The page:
Secretary-General's press conference following his visit to the flood-affected zones in Pakistan
Islamabad, Pakistan, 15 August 2010Mr President, Ladies and gentlemen of the media, good evening.
I am so sorry to have kept you waiting for such a long time, but there were so many places and so many people I really wanted to see and meet, and I hope you will understand.
(Brief remarks in Urdu)
Ladies and gentlemen, I have come to Pakistan for three reasons:
I am here to share my sympathy and solidarity with the people and Government of Pakistan at this time of difficulty. I am here to see for myself what is being done by the United Nations and what more is needed from the international community and I am here to urge the world to step up their generous support for Pakistan.
This has been a heart wrenching day for me and my delegation. And I'd like to thank President [Asif Ali] Zardari for his kindness to come with me for all of the schedule.
I will never forget the destruction and suffering I have witnessed today.
In the past I have visited the scenes of many natural disasters around the world, but nothing like this.
The scale of this disaster is so large so many people, in so many places, in so much need.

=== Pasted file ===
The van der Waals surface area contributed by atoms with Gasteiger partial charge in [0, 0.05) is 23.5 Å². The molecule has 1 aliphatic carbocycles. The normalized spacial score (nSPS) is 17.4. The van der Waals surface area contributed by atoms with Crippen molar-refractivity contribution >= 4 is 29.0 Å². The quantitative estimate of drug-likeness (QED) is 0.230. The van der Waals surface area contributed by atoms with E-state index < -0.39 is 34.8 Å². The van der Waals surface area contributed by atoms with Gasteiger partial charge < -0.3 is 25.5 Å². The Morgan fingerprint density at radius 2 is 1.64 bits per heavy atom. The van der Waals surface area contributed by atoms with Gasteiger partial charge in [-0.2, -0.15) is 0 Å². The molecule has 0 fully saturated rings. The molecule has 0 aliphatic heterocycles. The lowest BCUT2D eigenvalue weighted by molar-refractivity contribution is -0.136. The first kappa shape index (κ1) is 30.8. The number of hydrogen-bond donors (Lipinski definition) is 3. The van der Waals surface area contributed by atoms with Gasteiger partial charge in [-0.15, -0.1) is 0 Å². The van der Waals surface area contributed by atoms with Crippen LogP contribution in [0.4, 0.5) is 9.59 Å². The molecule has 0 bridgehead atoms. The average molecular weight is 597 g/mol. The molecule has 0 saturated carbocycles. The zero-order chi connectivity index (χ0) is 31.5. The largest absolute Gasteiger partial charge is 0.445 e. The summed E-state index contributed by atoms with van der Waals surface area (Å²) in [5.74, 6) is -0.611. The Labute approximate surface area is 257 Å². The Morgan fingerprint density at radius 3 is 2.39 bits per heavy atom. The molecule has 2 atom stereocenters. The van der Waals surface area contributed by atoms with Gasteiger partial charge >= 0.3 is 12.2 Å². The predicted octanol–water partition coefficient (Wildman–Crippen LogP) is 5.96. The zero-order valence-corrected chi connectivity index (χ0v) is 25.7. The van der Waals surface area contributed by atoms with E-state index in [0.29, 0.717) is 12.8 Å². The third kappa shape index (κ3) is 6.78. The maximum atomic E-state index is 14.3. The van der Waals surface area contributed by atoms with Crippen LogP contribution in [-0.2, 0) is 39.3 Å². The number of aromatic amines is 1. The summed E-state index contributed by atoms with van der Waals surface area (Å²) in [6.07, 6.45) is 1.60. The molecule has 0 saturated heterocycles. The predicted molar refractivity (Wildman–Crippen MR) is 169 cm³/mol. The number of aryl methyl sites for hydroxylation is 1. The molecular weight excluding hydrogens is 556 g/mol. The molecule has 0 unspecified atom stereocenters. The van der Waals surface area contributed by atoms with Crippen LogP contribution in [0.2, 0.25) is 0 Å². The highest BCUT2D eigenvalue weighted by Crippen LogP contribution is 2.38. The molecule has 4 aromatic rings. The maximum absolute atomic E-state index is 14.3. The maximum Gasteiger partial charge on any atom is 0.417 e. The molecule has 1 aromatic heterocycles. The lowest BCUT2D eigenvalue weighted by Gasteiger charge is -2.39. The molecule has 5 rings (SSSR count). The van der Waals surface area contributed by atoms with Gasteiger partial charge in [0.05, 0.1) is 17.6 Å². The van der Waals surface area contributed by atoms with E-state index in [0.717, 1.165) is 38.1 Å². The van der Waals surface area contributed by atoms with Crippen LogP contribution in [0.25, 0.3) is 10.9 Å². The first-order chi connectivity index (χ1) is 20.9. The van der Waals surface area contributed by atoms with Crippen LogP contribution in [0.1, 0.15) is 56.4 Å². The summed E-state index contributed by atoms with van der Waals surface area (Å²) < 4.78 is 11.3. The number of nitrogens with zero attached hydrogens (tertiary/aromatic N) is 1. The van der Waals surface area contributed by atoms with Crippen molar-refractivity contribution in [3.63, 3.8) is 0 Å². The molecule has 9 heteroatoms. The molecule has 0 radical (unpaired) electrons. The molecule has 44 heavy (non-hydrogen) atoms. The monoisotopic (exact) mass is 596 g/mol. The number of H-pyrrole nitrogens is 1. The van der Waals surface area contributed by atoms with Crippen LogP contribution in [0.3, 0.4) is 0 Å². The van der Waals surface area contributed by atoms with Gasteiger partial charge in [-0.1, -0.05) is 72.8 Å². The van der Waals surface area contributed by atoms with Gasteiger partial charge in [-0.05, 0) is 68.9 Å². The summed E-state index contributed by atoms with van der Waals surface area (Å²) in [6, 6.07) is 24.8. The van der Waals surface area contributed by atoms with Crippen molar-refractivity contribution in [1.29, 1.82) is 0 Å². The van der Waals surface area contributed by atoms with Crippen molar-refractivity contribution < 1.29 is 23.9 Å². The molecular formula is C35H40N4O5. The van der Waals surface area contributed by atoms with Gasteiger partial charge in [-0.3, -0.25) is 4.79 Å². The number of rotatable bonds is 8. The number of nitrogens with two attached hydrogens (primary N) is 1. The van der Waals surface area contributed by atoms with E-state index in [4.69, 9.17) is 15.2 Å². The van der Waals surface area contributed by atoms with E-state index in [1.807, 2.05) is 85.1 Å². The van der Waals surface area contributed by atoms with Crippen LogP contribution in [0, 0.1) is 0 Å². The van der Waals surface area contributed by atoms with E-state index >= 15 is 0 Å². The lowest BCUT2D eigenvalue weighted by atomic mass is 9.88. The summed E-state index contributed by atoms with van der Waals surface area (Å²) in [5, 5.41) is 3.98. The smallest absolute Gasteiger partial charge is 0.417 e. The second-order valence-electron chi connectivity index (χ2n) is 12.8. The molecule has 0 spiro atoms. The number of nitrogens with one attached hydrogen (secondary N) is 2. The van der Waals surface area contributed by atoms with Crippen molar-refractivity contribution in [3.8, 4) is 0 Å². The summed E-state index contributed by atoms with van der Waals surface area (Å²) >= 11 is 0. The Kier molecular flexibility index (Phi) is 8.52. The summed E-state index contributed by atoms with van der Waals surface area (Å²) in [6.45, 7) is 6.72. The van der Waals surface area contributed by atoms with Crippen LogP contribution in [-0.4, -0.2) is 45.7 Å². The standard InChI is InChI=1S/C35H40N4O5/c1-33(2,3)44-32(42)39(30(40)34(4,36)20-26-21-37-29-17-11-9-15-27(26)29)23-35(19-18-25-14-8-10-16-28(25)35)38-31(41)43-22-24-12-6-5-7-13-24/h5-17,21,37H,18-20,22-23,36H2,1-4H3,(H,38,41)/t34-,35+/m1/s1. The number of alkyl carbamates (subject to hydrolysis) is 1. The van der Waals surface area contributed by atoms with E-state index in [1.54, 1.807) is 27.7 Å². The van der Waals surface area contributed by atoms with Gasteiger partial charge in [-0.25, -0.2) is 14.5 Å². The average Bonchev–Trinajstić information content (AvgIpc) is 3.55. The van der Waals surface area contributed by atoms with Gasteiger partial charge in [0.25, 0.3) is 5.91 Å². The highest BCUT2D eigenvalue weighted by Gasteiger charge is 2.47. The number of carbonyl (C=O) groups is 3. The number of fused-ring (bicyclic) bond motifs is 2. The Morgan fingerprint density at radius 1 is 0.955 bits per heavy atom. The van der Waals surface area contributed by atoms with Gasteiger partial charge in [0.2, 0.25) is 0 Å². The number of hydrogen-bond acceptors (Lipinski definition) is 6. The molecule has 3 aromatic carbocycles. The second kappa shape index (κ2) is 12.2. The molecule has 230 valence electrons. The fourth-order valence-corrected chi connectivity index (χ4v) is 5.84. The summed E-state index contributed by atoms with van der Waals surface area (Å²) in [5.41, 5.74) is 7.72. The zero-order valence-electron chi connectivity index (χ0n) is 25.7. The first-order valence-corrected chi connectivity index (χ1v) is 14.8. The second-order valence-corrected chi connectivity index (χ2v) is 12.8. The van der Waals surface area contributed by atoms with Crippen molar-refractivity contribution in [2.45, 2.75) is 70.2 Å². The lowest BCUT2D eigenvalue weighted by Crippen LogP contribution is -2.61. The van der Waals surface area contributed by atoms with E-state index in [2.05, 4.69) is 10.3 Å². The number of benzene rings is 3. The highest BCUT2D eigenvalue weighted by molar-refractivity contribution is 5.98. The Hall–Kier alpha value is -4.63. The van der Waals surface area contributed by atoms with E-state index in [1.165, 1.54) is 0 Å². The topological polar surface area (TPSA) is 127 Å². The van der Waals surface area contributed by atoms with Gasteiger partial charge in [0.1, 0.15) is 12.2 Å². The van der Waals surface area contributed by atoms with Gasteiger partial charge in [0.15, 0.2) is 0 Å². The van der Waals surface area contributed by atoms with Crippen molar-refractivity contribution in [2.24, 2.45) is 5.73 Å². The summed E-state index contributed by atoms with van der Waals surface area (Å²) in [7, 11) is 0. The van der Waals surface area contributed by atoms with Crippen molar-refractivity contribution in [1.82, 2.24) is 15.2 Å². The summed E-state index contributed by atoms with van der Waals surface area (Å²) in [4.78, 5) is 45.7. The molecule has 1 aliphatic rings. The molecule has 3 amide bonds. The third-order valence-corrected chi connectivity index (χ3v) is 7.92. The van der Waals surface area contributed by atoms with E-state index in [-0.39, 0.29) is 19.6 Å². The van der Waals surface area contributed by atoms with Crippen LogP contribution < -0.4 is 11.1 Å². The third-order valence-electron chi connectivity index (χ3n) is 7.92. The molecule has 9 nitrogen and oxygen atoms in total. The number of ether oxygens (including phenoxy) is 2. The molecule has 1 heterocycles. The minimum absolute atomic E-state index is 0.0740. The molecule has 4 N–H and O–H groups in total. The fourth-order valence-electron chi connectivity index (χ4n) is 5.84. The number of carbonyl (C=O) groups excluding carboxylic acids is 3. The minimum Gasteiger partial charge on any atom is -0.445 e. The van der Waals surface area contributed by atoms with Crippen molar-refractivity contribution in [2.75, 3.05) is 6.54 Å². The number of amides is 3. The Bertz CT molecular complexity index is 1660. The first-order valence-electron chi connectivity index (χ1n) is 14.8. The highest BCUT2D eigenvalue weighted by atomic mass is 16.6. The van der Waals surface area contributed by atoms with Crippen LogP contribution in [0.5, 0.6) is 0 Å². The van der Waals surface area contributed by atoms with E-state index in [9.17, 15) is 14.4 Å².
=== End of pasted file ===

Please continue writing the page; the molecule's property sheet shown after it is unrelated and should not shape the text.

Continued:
Nearly one out of ten Pakistanis has been directly or indirectly affected -- possibly 20 million people. One-fifth of the country is ravaged by floods. Thousands of towns and villages have simply been washed away. Roads. Bridges. Buildings. Crops. Millions of livelihoods have been lost.
People are marooned on tiny islands with flood waters all around them. They are drinking dirty water. They are living in the mud and ruins of their lives.
Many have lost family and friends. Many more are afraid their children and their loved ones will not survive in these conditions.
This disaster is far from over. The rains are still falling and could continue for weeks. Dams are at severe risk of rupture.
The United Nations and the international community and the international humanitarian community are moving as fast as we can to help the Government deliver desperately needed assistance.
Today I have had important discussions with President Zardari and Prime Minister [Yousaf Raza] Gilani about what more we can do to help.
UN agencies, the Red Cross/Red Crescent, the NGOs are expanding their capacity on the ground as quickly as possible.
The people of Pakistan need food. Emergency shelters. Medicines. Clean water.